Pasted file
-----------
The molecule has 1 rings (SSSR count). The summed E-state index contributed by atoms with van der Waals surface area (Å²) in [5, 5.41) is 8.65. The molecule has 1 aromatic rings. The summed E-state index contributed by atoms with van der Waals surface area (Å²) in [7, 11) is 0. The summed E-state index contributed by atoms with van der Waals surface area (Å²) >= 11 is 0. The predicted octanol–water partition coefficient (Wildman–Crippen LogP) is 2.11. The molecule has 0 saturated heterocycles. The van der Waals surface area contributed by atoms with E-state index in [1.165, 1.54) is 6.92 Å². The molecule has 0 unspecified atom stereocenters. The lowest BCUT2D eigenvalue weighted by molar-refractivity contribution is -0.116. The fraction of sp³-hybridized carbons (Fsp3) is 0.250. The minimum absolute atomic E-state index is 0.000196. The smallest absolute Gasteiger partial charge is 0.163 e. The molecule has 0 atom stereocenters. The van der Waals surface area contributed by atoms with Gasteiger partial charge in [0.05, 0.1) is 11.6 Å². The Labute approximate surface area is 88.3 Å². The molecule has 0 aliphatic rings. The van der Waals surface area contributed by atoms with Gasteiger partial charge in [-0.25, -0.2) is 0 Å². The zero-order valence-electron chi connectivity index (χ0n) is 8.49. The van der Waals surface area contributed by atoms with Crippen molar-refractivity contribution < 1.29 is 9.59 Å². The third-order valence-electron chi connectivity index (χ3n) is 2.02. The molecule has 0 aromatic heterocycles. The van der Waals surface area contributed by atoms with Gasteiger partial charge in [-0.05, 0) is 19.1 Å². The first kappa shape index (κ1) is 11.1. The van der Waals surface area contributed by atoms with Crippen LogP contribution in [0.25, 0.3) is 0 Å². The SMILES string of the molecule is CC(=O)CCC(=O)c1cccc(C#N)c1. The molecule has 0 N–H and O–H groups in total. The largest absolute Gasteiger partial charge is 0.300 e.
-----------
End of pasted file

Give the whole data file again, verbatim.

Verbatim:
The molecule has 1 rings (SSSR count). The summed E-state index contributed by atoms with van der Waals surface area (Å²) in [5, 5.41) is 8.65. The molecule has 1 aromatic rings. The summed E-state index contributed by atoms with van der Waals surface area (Å²) in [7, 11) is 0. The summed E-state index contributed by atoms with van der Waals surface area (Å²) >= 11 is 0. The predicted octanol–water partition coefficient (Wildman–Crippen LogP) is 2.11. The molecule has 0 saturated heterocycles. The van der Waals surface area contributed by atoms with E-state index in [1.165, 1.54) is 6.92 Å². The molecule has 0 unspecified atom stereocenters. The lowest BCUT2D eigenvalue weighted by molar-refractivity contribution is -0.116. The fraction of sp³-hybridized carbons (Fsp3) is 0.250. The minimum absolute atomic E-state index is 0.000196. The smallest absolute Gasteiger partial charge is 0.163 e. The molecule has 0 atom stereocenters. The van der Waals surface area contributed by atoms with Gasteiger partial charge in [0.05, 0.1) is 11.6 Å². The Labute approximate surface area is 88.3 Å². The molecule has 0 aliphatic rings. The van der Waals surface area contributed by atoms with Gasteiger partial charge in [-0.25, -0.2) is 0 Å². The zero-order valence-electron chi connectivity index (χ0n) is 8.49. The van der Waals surface area contributed by atoms with Crippen molar-refractivity contribution < 1.29 is 9.59 Å². The third-order valence-electron chi connectivity index (χ3n) is 2.02. The molecule has 0 aromatic heterocycles. The van der Waals surface area contributed by atoms with Gasteiger partial charge in [-0.05, 0) is 19.1 Å². The first kappa shape index (κ1) is 11.1. The van der Waals surface area contributed by atoms with Crippen LogP contribution in [0.25, 0.3) is 0 Å². The SMILES string of the molecule is CC(=O)CCC(=O)c1cccc(C#N)c1. The molecule has 0 N–H and O–H groups in total. The largest absolute Gasteiger partial charge is 0.300 e.